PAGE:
Call this the year of the new voice.
LOSERS: The sidebars
Some of the most vital work at Cannes often surfaces in the Directors’ Fortnight and Critics’ Week sidebars, which screen out of the festival headquarters and down the Croisette. But this year those independent sections were lackluster. Pablo Larrain‘s “Neruda” was good, and so was the Shiva stoner comedy “One Week and a Day,” but overall there was no breakout sidebar hit, at least not from an American perspective.
In 2016, there was no “Take Shelter,” no “It Follows,” not even a “Blue Ruin” to enliven the sidebars. That might not be the sidebar’s fault — if the films aren’t there, they aren’t there — but there wasn’t much to pull people down the Croisette.
WINNERS: Genre movies
Still, the sidebars and the festival itself did showcase some ace genre films. Nathan Morlando’s “Mean Dreams” is a tough little teens-on-the-run drama that manages to make a duffel bag full of cash seem relatively fresh; David Mackenzie‘s “Hell or High Water” puts a fascinating, elegiac spin on a Western crime story; Michael O’Shea’s “The Transfiguration” is an inner-city vampire movie with a nice bit of ambiguity to its lead character.
They’ll all look good in Stateside indie theaters before long.
LOSER: Kristen Stewart on Monday
A few days after starring in the festival opener, “Café Society,” the actress was back for Olivier Assayas‘ slow-burn ghost story “Personal Shopper.” The film toyed with its audiences’ expectations, and the audience at its first press screening didn’t like that and booed. For a day, the big story out of Cannes was “Kristen Stewart Gets Booed!”
WINNER: Kristen Stewart on Tuesday
And then the next day, “Personal Shopper” had its official invitation-only premiere, and the audience responded with a lengthy standing ovation. That always happens at official Cannes premieres, but it was enough to change the narrative, and the headlines, to “Kristen Stewart Gets a Standing Ovation!”
And then on Wednesday “Personal Shopper” screened again to a less-than-capacity crowd in a smaller theater, and got a tepid round of applause with no boos. And on Sunday Assayas won an award from the jury.
LOSER: Woody Allen
The director opened the festival with “Café Society,” which got fair-to-middling reviews. But Allen could never get the focus onto his work and off his personal life: The big news out of opening night was that the ceremony emcee made a rape joke that involved Allen and Roman Polanski, and the big news out of a private press luncheon that took place the following day was Allen refusing to talk about a recent column in which his son Ronan Farrow accused the press of ignoring the rape accusations made against Allen by Farrow’s sister Dylan.
When you go to Cannes and everybody talks about old accusations instead of your new movie, you’ve got a problem.
This year’s festival was full of directors who wanted to stir things up, to be brash and provocative and transgressive. They didn’t all win awards, but they gave Cannes 2016 a bold and aggressive feeling.
They included Paul Verhoeven, with his rape-themed “Elle”; Andrea Arnold, making heroes out of drugged-out teens in “American Honey”; Park Chan-wook, finding new frontiers in over-the-top lesbian lovemaking in “The Handmaiden”; Xavier Dolan, constructing “It’s Only the End of the World” out of 90 minutes of unpleasant conversations shot in unpleasant close-ups; Alain Guiraudie, ending “Staying Vertical” with a lengthy scene that combined euthanasia and gay sex; and Nicolas Winding Refn, whose “The Neon Demon” included a lengthy necrophilia masturbation scene and some eyeball-eating to boot.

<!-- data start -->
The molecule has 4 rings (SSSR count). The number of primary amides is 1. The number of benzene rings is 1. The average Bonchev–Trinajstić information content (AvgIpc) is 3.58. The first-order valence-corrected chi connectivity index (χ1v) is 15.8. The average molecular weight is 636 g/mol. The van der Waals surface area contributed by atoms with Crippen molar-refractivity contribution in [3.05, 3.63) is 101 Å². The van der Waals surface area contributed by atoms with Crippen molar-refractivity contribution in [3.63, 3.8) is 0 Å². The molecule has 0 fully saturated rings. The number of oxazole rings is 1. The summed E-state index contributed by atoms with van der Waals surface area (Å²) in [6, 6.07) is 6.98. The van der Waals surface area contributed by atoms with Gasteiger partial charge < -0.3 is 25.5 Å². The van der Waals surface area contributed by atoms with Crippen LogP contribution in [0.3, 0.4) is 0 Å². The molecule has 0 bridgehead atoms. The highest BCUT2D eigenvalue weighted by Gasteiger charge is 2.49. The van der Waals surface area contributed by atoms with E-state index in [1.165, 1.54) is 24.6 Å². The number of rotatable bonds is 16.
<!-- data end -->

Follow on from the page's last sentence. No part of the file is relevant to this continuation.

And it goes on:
“Art is no longer about good or bad, guys,” Refn asserted at the press conference following his film. “Those days are over … This is f—-the-establishment youth culture.”
It’s typical for Hollywood studios to bring over big films for a splashy Cannes premiere prior to U.S. release, which happened this year with Sony’s “Money Monster,” Warner Bros.’ “The Nice Guys” and Disney’s “The BFG.”
But really, what’s the point? Especially if you’re opening the movies in the U.S. a day or two later, as was the case with “The Nice Guys” and “Money Monster,” why even bring them to a festival where the focus is on art-house auteurs?
Cannes greeted all three movies with a collective shrug, then went back to the business of waiting for the new Mungiu, Almodóvar or Verhoeven. You just had to wonder if it was worth the time and effort to bring them over to Cannes.
The online retail giant and relative newcomer in the content arena came into the festival with five films in the official competition. It didn’t win anything with “The Neon Demon,” “The Handmaiden,” “Paterson,” “Gimme Danger” and “Café Society” (which was out of competition), but Amazon established itself as a serious indie player in one fell swoop.
That’s not only because it had the likes of Nicolas Winding Refn, Park-Chan Wook and Jim Jarmusch in its stable, but because it came to Cannes with the credibility of a staff that included indie vets Ted Hope, Bob Berney and Scott Foundas. Cannes can be snooty, but it welcomed Amazon into the temple of cinema.
LOSER: Brady Corbet
OK, this is a joke. But look, indie actor Corbet was at the festival in 2011 with “Martha Marcy May Marlene” and “Melancholia,” and in 2014 with three movies: “Clouds of Sils Maria,” “Force Majeure” and “Saint Laurent.”
And now he’s gone two years without any Cannes movies at all. Once the unsung King of Cannes, poor Corbet now eats humble pie.